SPCA, Humane Society and ARF cope with COVID-19
When the coronavirus first hit, the Dutchess County Society for the Prevention of Cruelty to Animals quickly found emergency foster homes for about 100 animals (including 75 cats) to make room for what Executive Director Lynne Meloccaro expected would be an influx of drop-offs as people lost their jobs.
However, adoptions have also been brisk as the shutdown continues, with 38 cats, 10 dogs and four rabbits finding new homes since April 1, she said.
“In animal welfare, there’s always two sides to everything,” Meloccaro said.
It’s an unusual time, even at animal shelters. This year did not see the large number of rabbits that are typically dropped off after Easter, Meloccaro said, because “the holiday was barely celebrated this year.” She does, however, expect a surge of cats in the months ahead. Kitten season lasts through September.
The SPCA facility, which currently has 125 animals, is taking precautions due to the pandemic. A mobile disinfection unit outside the building is used when an animal comes from a home in which someone has tested positive to the virus. Inside, rotating shifts ensure that if a staff member tests positive, only the workers on that shift will need to be quarantined, a step that has not yet been necessary.
The organization has had to cancel its scheduled fundraisers, so “money is tight,” Meloccaro said. The best way to help is to donate at dcspca.org. The site also has forms for adoptions or to become a foster caretaker.
Melocarro urged pet owners to have a plan in case they get sick. “Who will care for the animal?’ she asked.
Putnam Humane Society
The Putnam Humane Society in Carmel is also closed to the public and volunteers due to COVID-19, although adoptions of dogs and cats continue through its website at puthumane.org. It currently has 22 dogs and 25 cats.
President Michele Dugan said once an application is approved, a meet-and-greet is arranged, with visitors wearing face masks and gloves, and practicing social distancing with other humans, she said. The society does not place animals in foster homes.
Dugan said there has been no increase in the number of animals surrendered; it has essentially been business as usual except there have been more dog adoptions. “People feel it’s a good time to adopt,” she said. “They can spend time training and bonding with their new addition.”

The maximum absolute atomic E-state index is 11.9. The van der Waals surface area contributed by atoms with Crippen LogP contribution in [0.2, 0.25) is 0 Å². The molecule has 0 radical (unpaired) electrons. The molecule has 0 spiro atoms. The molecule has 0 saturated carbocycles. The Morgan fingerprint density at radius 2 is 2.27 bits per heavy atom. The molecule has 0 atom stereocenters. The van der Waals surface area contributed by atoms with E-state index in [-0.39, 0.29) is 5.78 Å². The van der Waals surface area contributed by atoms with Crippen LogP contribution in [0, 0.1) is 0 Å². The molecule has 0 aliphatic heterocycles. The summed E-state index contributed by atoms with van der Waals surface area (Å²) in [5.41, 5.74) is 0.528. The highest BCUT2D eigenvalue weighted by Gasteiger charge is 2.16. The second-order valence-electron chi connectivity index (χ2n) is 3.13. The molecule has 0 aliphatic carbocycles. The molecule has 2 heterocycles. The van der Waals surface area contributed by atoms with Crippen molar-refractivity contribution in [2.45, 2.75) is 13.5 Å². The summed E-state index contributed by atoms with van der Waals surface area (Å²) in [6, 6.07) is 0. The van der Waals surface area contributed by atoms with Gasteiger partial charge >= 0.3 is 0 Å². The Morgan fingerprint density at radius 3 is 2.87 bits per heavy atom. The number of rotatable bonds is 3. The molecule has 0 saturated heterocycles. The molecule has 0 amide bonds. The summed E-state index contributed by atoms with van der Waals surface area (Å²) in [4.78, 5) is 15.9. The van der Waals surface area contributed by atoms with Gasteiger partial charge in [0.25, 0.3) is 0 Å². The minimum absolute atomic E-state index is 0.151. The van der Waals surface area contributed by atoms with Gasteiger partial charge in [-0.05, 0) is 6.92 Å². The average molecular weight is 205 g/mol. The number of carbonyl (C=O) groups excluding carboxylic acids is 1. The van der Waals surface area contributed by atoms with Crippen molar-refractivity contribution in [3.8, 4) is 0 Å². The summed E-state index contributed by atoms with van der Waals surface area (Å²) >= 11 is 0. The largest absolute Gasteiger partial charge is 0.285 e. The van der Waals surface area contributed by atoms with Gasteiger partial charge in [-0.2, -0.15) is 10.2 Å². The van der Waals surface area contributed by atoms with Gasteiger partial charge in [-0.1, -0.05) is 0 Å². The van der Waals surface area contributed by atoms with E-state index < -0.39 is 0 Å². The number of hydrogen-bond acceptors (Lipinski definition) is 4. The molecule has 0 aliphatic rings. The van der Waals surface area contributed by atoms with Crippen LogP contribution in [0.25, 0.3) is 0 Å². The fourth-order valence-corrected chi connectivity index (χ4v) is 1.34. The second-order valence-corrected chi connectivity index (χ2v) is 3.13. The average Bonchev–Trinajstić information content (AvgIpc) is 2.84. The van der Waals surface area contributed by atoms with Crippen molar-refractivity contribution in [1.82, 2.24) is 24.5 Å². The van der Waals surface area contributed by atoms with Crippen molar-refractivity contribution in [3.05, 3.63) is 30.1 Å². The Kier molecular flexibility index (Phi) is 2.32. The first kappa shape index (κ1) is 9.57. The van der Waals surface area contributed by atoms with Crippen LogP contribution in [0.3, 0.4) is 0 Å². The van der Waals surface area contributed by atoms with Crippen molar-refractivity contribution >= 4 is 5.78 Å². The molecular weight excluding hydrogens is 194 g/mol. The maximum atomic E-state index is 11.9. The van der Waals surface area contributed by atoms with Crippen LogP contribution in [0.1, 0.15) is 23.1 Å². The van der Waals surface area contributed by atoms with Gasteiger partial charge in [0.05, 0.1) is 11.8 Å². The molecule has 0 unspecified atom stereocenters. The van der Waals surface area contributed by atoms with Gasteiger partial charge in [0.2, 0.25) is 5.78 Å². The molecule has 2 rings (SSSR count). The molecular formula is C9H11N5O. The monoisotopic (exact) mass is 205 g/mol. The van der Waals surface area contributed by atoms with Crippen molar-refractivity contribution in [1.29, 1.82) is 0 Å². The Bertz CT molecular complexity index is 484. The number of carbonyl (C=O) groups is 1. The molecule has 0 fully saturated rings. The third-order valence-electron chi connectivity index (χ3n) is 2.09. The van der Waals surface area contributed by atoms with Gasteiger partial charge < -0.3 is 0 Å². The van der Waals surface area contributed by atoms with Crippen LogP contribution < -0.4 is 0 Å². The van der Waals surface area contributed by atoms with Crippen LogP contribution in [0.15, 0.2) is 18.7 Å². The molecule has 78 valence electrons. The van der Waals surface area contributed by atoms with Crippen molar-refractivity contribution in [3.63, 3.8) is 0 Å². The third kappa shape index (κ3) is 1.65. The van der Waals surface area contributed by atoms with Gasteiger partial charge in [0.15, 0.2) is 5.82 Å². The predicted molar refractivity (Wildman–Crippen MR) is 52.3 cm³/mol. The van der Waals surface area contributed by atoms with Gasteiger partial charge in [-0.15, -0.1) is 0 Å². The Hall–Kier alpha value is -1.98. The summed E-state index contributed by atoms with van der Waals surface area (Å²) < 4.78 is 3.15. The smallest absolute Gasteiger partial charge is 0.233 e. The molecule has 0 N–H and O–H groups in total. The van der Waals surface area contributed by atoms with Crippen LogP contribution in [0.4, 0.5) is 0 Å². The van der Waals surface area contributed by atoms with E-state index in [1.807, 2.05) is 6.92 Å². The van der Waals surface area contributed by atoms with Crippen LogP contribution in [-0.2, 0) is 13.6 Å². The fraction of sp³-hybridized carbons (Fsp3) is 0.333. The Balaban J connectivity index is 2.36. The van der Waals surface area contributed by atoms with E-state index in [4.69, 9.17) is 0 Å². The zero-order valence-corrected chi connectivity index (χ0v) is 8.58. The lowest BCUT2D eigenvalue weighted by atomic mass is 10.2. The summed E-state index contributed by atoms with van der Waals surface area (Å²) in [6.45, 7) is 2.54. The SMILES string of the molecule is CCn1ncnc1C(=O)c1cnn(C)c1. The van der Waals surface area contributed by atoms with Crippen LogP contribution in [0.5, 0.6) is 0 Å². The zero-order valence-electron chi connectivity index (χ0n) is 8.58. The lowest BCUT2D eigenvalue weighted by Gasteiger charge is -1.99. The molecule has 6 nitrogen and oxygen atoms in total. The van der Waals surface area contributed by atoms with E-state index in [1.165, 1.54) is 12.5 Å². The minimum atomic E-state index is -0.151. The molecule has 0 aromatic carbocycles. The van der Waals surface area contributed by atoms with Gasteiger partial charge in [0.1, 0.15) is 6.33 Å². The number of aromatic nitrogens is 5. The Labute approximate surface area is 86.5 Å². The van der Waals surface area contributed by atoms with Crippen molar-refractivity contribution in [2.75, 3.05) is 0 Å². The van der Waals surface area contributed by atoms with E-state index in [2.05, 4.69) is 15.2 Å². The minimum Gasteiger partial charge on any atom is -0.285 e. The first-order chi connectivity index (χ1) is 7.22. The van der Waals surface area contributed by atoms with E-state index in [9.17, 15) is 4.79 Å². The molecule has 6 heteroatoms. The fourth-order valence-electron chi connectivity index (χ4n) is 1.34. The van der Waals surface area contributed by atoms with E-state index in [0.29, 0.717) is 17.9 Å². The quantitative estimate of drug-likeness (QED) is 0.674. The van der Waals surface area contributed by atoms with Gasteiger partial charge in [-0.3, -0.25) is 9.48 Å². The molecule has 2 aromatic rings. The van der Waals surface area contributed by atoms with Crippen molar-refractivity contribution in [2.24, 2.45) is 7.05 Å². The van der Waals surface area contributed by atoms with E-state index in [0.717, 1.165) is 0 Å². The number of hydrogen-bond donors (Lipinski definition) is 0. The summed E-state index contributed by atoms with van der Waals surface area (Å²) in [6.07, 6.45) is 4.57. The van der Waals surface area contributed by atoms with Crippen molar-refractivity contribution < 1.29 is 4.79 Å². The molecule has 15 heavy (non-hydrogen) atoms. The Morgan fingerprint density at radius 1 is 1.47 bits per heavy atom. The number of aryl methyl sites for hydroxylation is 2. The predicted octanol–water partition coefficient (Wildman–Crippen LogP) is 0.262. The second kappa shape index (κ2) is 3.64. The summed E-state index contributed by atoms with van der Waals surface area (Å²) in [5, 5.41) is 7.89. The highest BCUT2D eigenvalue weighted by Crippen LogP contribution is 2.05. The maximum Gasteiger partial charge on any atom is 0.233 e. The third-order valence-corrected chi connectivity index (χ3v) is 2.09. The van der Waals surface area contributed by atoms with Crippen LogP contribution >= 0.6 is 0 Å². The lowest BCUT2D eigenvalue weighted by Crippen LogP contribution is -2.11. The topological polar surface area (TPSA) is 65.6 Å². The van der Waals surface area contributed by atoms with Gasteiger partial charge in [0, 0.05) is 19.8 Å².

She said the staff wears masks and gloves, and the facility is disinfected on a regular basis.
Dugan suggested people donate dog and cat food to local food banks, if they have pet sections. “Times are tough for those not working,” she said. “Helping them feed their pet may mean the difference between keeping it or having to give it up.”
She urged pet owners to do all they can to keep their animals. “Reach out to us to see if there is something we can help with,” she said. “Please do not abandon your pet.”
Animal Rescue Foundation
Adoptions are on hold at the Animal Rescue Foundation, or ARF, in Beacon, but volunteers continue to look after the eight dogs and nearly 60 cats under its care.
“We were lucky to have rescued three dogs just before the state restrictions took effect,” said Caroline Kasterine, a volunteer from Garrison. “There are fewer volunteers in the building now, but everyone has been good at staggering their shifts. Our cats and dogs are happy — they’re receiving extra attention!”
ARF has nearly 60 volunteers who work with the animals and 20 who assist with fundraising and public relations. New volunteers are not being accepted until the facility reopens.
Kasterine thinks people can learn a lot by caring for animals, especially during stressful times. “It’s important to keep positive and keep your commitments through good times and bad,” she said.
ARF does not send animals to foster homes but Kasterine said people can help by making a financial contribution or by donating items on the shelter’s wish list at arfbeacon.org.
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